The Professor just ends up being a prop. Literally. At first, he thinks he is in charge of the lesson, but that quickly changes. Bewildered is how I would describe him!

Its funny how there is a bit of a switch here. Usually, the more refined and educated types would seem more masculine. Instead, the goofy, off-the-wall artists win by making the professor a mere prop in their dance.

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How do the pre-dance movements of O’Connor and Kelly compare to their actual dance movements?

What appears to be back and forth about the diction lessons is really a setup to the well choreographed dance routine.  These two have basically taken over the lesson and are teaching the teacher. Once Gene Kelly gets the book the banter becomes just as choreographed as the dancing.  There is a seamless movement from the lesson to the dance routine.  It is an example of the increasing use of fluid entry into a musical number.

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1. How do the pre-dance movements of O’Connor and Kelly compare to their actual dance movements?

It all lines up very well. Their pre-dance movements already have a rhythm, and a sense of musicality. You can tell a song is coming, because they're already starting segue into the dance moves. It's all a very smooth transition.
 

2. Watch the Professor all the way through and consider the role of the straight man.

The professor very much believes that he is in control. At the beginning, he's delighted, believing he's taught his two pupils perfect elocution. As the song and dance progresses, however, we can see a growing sense of bafflement. He's utterly confused by this sudden turn of events, as the students take over and turn the tables on the professor. Now, they are the masters, and they proceed to show off their proficiency, both in elocution, and in dance.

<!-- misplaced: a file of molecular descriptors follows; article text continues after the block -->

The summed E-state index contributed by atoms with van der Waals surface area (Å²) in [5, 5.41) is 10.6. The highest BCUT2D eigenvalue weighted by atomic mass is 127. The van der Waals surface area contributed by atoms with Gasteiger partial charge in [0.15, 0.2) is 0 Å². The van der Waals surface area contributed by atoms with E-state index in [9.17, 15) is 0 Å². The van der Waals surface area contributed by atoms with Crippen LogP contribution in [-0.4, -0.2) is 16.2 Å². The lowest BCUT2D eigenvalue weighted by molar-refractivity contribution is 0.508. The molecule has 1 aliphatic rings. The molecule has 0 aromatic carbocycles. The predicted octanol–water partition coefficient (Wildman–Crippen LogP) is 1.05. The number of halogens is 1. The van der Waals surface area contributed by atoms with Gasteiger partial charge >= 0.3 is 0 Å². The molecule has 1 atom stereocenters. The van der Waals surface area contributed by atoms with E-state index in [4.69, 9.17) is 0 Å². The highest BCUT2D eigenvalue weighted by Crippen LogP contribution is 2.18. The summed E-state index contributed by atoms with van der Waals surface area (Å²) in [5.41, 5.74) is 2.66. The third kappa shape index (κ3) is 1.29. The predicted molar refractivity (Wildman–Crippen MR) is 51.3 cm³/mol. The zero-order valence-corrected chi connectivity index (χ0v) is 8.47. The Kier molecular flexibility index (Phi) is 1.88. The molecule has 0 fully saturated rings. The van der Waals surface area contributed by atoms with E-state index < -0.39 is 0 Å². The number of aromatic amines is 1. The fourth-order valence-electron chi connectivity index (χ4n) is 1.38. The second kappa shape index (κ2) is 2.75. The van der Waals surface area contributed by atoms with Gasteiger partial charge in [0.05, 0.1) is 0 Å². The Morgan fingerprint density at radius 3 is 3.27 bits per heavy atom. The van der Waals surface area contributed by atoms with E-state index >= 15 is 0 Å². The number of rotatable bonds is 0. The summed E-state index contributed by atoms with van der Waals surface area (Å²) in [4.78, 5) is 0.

3. How do the representations of masculinity in all three men compare and contrast with each other?

The professor is stodgy, and obviously a bit uptight. He's used to being in complete control. Kelly and O'Connor, in contrast, are loose, ful of vim, vigor, and vitality. They're footloose, and obviously haven't a care in the world. They already have elocution mastered, and don't need the professor.

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Pre-dance movements set up the rhythm for the dance....almost a verbal dance before the actual dance.

Excellent straight man--kept the shocked, serious look throughout and made the scene even more enjoyable.

All 3 men were masculine in their actions.  The choreography with the dancers jumping on and off the desk and on and off the chairs helped to push the masculine tone to the performance.

 

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This is so silly, I love it!

I notice their pre-dance movements contain a lot of percussion made with their bodies, whether clapping or pounding on the top of the piano, which mirrors the percussion of their tap dancing when they finally start dancing.

The Professor has no purpose other than that of the bumbling straight man that they poke fun of - tying his tie around him, covering him with a curtain, sitting on his lap, and my personal favorite - piling all the objects they can find on top of him. 

In terms of masculinity, the Professor is not portrayed as a masculine character in the traditional sense - he is simply a toy they play with here. Gene Kelly represents the handsome, masculine lead while his friend is there more for comic relief, as seen in his mocking the professor behind his back